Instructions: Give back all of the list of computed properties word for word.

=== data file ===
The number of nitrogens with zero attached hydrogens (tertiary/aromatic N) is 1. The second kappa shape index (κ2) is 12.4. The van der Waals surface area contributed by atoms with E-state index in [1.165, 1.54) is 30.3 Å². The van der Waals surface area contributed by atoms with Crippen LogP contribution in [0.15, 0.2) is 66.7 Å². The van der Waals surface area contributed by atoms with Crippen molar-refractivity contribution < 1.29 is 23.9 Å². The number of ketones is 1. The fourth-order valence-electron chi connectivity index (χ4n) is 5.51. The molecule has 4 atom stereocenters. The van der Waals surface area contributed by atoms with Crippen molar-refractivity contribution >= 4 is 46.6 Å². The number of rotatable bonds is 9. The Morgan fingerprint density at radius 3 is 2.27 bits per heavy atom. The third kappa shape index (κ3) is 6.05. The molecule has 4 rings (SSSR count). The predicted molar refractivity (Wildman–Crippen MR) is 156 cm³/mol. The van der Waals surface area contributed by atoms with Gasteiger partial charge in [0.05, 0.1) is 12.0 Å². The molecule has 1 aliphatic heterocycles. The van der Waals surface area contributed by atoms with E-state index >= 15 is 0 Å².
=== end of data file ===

The number of nitrogens with zero attached hydrogens (tertiary/aromatic N) is 1. The second kappa shape index (κ2) is 12.4. The van der Waals surface area contributed by atoms with E-state index in [1.165, 1.54) is 30.3 Å². The van der Waals surface area contributed by atoms with Crippen LogP contribution in [0.15, 0.2) is 66.7 Å². The van der Waals surface area contributed by atoms with Crippen molar-refractivity contribution < 1.29 is 23.9 Å². The number of ketones is 1. The fourth-order valence-electron chi connectivity index (χ4n) is 5.51. The molecule has 4 atom stereocenters. The van der Waals surface area contributed by atoms with Crippen molar-refractivity contribution >= 4 is 46.6 Å². The number of rotatable bonds is 9. The Morgan fingerprint density at radius 3 is 2.27 bits per heavy atom. The third kappa shape index (κ3) is 6.05. The molecule has 4 rings (SSSR count). The predicted molar refractivity (Wildman–Crippen MR) is 156 cm³/mol. The van der Waals surface area contributed by atoms with Gasteiger partial charge in [0.05, 0.1) is 12.0 Å². The molecule has 1 aliphatic heterocycles. The van der Waals surface area contributed by atoms with E-state index >= 15 is 0 Å².